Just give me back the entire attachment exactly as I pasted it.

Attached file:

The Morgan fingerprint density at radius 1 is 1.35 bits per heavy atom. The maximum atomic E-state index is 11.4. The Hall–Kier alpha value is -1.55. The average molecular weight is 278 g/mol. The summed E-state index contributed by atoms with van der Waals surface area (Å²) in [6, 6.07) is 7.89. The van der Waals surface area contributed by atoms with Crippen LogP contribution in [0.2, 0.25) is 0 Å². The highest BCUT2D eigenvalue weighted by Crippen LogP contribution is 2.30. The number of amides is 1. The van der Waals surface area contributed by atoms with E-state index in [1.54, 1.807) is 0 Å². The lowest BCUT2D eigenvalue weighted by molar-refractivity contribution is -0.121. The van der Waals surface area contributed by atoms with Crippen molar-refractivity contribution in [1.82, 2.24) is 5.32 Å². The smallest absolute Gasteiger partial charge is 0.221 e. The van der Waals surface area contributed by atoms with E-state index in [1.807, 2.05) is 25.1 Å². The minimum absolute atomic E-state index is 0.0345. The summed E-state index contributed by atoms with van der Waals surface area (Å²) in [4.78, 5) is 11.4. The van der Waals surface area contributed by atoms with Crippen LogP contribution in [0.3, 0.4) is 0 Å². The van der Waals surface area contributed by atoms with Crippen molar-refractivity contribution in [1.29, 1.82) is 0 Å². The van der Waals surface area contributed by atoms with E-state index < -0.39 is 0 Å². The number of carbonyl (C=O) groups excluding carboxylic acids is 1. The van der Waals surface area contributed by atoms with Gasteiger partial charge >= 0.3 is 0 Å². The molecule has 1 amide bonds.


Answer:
The Morgan fingerprint density at radius 1 is 1.35 bits per heavy atom. The maximum atomic E-state index is 11.4. The Hall–Kier alpha value is -1.55. The average molecular weight is 278 g/mol. The summed E-state index contributed by atoms with van der Waals surface area (Å²) in [6, 6.07) is 7.89. The van der Waals surface area contributed by atoms with Crippen LogP contribution in [0.2, 0.25) is 0 Å². The highest BCUT2D eigenvalue weighted by Crippen LogP contribution is 2.30. The number of amides is 1. The van der Waals surface area contributed by atoms with E-state index in [1.54, 1.807) is 0 Å². The lowest BCUT2D eigenvalue weighted by molar-refractivity contribution is -0.121. The van der Waals surface area contributed by atoms with Crippen molar-refractivity contribution in [1.82, 2.24) is 5.32 Å². The smallest absolute Gasteiger partial charge is 0.221 e. The van der Waals surface area contributed by atoms with E-state index in [1.807, 2.05) is 25.1 Å². The minimum absolute atomic E-state index is 0.0345. The summed E-state index contributed by atoms with van der Waals surface area (Å²) in [4.78, 5) is 11.4. The van der Waals surface area contributed by atoms with Crippen LogP contribution in [0.3, 0.4) is 0 Å². The van der Waals surface area contributed by atoms with Crippen molar-refractivity contribution in [1.29, 1.82) is 0 Å². The van der Waals surface area contributed by atoms with E-state index < -0.39 is 0 Å². The number of carbonyl (C=O) groups excluding carboxylic acids is 1. The van der Waals surface area contributed by atoms with Gasteiger partial charge >= 0.3 is 0 Å². The molecule has 1 amide bonds.